"We are trying to educate people on different levels. Even if they are not producers, we are trying to educate them about the nutritious content of millet. Women are seeing the health of their family suffer, so when we offer millet as a nutritious alternative, they adopt it quickly. We have a high school and college program about millet, which includes a cooking contest that emphasizes nutrition.
"We say, 'in a week, there are 7 days, 21 meals. Eat millet for 7 meals.' In the public food distribution system people get rice, so we started a campaign to get millet into the public distribution system. Families saw that millet was improving nutrition and were more motivated to eat millet.
"Women, most of the women, are food producers. They cultivate vegetables, greens. The men grow cash crops, they are already lost. They want income, so they want to grow cash crops. GMOs were introduced first through cotton, a cash not food crop, and the men thought they would get income, but they didn't. This is why there are so many men farmers committing suicide in India."
"We tell farmers, 'if you lose your plant genetics [by buying GMO seeds and giving up traditional seeds], it is hard to get it back. If you use chemicals, you can revive your soil, your land, etc. But if you introduce GMO seeds, there is no turning back to your traditional seeds."
Agroecology and the struggle for Dalit and women's rights
Sheelu points out that the Green Revolution and the agricultural policies and practices that it promoted destroyed traditional farming that ensured healthy families and sustainable economies, exemplified in the shift from producing millet to producing rice.
But she also sees that race and caste oppression are responsible for this shift as well. Many of the women in Tamil Nadu that have traditionally grown millet are 'dalits', whereas rice is associated with lighter-skinned and richer castes.
"Millet grains are darker in color, so they are associated with dalits. It is poor people's food. In the temple they give rice as Prasad (a religious food offering to the gods). Paddy - white, shining rice - is seen as god's food. Racist thinking caused millet production and consumption to be marginalized.
"If you look at Tamil Nadu, traditionally and historically, before the Green Revolution, people consumed millet and only occasionally consumed rice. Rice was eaten as a special food during major religious festivals, about twice a year. This is why the gods got rice for Prasad in temple. The poorest of the poor had millet.
"In the process of trying to reach the upper caste, you change your diet, and then you change your agriculture. And the government policies pushed hybrid seeds and chemical fertilizers and pesticides for rice production, as well as a minimum support price for rice. This has pushed millet out of production. And everyone is maximizing water from the ground for rice. Even the government only distributes rice and wheat for people in need of food."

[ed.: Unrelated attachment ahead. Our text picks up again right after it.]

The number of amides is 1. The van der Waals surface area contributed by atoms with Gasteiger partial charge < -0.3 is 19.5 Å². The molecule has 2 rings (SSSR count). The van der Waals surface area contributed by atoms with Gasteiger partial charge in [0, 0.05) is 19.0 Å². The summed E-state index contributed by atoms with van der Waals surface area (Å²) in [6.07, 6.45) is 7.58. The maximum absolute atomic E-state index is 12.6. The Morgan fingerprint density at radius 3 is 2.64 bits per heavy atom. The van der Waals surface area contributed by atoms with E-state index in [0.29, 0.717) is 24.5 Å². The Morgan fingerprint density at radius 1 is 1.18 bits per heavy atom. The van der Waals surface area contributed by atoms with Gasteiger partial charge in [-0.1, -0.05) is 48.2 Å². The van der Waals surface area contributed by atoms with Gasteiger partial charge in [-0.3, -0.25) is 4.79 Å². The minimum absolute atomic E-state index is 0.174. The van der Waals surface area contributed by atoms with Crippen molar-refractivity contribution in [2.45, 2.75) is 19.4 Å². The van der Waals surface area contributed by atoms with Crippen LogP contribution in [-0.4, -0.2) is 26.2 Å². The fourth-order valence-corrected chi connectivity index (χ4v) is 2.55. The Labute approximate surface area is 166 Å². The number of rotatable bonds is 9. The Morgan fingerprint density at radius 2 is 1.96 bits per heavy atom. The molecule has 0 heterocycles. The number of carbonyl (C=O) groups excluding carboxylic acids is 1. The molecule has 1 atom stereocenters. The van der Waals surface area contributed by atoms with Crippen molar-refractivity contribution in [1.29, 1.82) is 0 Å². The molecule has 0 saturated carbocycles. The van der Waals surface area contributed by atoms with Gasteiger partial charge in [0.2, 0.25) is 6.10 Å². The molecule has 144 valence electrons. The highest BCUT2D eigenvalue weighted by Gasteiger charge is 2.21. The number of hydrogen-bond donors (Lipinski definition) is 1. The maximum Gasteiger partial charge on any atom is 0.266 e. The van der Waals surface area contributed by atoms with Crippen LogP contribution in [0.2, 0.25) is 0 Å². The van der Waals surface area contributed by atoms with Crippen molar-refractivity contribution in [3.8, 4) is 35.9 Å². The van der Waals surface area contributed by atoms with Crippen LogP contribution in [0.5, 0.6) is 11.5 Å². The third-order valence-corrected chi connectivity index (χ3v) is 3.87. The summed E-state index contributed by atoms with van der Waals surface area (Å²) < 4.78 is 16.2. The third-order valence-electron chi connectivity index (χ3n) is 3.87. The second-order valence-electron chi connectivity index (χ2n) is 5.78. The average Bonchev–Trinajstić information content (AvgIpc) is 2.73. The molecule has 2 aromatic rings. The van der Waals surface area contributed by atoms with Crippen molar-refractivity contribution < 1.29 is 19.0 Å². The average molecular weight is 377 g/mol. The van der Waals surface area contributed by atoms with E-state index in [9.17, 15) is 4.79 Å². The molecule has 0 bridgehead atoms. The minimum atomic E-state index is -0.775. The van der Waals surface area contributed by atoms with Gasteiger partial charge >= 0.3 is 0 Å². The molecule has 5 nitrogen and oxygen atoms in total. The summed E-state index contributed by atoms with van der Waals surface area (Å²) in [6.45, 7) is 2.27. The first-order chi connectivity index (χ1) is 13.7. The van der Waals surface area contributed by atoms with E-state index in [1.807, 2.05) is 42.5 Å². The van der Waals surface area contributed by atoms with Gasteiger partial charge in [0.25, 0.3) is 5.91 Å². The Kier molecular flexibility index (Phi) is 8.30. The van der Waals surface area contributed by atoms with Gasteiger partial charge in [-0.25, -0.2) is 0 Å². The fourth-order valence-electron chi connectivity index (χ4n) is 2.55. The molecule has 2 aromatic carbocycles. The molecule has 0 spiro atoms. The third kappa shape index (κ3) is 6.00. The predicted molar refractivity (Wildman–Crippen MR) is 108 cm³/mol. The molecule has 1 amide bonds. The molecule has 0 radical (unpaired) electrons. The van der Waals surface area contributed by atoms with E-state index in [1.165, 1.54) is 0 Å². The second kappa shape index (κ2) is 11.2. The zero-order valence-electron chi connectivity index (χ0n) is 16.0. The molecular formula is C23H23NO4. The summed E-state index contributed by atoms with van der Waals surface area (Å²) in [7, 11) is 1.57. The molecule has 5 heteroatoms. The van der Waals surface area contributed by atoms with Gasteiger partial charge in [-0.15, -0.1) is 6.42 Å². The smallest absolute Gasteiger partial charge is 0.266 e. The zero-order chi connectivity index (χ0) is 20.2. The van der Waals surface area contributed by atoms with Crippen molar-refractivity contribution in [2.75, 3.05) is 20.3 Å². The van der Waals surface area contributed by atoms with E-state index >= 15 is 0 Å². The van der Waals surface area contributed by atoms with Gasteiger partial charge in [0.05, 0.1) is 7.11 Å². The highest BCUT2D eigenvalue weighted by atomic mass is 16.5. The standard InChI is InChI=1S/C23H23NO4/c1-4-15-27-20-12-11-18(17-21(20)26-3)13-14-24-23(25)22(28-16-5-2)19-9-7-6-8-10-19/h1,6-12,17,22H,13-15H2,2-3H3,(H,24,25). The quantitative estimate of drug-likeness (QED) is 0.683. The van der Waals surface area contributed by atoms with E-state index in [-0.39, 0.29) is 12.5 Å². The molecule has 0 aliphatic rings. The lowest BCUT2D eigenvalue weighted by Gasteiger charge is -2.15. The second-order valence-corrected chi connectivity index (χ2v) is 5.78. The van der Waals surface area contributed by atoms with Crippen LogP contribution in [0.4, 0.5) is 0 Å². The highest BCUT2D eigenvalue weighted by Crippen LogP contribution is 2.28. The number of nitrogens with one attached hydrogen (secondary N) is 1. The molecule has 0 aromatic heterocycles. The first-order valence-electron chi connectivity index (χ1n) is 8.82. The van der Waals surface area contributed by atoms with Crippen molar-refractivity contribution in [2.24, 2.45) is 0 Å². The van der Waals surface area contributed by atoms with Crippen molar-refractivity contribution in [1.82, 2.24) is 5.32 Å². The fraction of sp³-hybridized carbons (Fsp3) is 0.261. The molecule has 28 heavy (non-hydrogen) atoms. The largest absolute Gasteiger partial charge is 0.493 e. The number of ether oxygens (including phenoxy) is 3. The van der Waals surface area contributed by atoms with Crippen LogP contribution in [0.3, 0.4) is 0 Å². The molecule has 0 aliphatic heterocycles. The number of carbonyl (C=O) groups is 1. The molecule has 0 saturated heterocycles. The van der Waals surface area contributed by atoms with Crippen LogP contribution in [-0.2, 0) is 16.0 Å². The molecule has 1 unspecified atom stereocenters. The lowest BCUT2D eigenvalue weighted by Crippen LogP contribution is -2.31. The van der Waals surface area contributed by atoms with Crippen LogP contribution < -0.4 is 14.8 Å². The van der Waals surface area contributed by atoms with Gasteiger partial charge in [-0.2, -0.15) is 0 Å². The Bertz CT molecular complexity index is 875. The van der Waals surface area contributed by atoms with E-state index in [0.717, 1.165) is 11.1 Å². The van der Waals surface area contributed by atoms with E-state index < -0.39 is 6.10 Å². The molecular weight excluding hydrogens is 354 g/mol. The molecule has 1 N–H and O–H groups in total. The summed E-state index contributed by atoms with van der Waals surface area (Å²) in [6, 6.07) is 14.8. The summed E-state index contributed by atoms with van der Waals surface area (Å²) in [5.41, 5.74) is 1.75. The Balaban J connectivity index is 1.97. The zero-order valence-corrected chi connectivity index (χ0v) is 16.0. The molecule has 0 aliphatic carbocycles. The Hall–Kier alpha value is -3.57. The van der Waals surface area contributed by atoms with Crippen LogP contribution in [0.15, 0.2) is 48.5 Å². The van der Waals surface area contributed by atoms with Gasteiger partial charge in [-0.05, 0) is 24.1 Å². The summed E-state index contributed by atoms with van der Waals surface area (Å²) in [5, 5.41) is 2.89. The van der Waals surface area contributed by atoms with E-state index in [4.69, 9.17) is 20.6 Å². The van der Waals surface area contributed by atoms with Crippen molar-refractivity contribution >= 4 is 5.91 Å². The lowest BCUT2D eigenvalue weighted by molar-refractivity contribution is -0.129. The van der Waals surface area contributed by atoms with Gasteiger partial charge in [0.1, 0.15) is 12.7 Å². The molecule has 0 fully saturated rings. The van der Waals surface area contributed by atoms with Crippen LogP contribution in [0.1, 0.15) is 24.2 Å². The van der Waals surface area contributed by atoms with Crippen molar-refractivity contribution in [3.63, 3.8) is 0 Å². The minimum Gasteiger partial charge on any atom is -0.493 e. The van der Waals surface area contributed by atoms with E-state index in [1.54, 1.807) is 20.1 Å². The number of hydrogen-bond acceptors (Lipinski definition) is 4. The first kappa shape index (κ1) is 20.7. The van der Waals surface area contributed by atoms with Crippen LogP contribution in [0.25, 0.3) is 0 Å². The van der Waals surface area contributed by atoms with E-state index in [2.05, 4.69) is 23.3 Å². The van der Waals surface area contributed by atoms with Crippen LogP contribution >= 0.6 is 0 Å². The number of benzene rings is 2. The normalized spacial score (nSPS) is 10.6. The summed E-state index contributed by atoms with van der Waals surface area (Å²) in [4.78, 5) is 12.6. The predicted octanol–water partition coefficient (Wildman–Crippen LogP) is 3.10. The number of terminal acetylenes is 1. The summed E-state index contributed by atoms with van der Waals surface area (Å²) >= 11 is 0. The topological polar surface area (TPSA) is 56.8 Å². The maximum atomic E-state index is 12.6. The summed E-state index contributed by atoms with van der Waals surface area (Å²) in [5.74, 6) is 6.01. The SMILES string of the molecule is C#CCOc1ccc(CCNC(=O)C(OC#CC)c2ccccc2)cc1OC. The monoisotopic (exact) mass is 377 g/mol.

Regaining culture through agriculture
"So we link eating millet to Tamil culture, because there is a strong group identity that is based in the Tamil language and in support of Sri Lankan Tamils. So we have linked the struggle for agroecology to our culture through the story of how we are pushed out of our culture of eating, which is why we are encouraging Tamils to eat millet. At Tamil meetings, millet is being served. There is a long way to go. But I have a strong feeling that we are on the right path.
"People who try to hold onto their ways of life are marginalized from their land, their seeds, and their way of farming. Now the industries are trying to take over, and to some extent they have succeeded. That is why we are strongly opposing Monsanto and Syngenta and the whole project of GM (genetically modified) seeds."
Caste and gender oppression also affects the women's lives directly. In Tamil Nadu, Dalit women farmers face have limited rights as women and have very few rights to access natural resources like land, water, and seeds.
"Land is a very big issue for us. Even among our membership, only 10% have their own land. 90% are landless laborers. And even when we can get land, there are problems. It is easy to get land the first year, but after the second year, once landowners see that we are producing, they take the land back. We are now advocating for the government to give long-term leases to single women on unutilized land owned by companies.
"We organize women farmers, particularly widows that are landless, into collective farms where they lease land and they grow millet, because we organize them for food security at the household level.
"The three things that we say, the first is land, the second is traditional seeds, which is very important, and the third is animals. And of course water. These are the things we are trying to focus on."
Sheelu Francis is the President of the Tamil Nadu Women's Collective (TNWC) in India, which is a member of the World March of Women.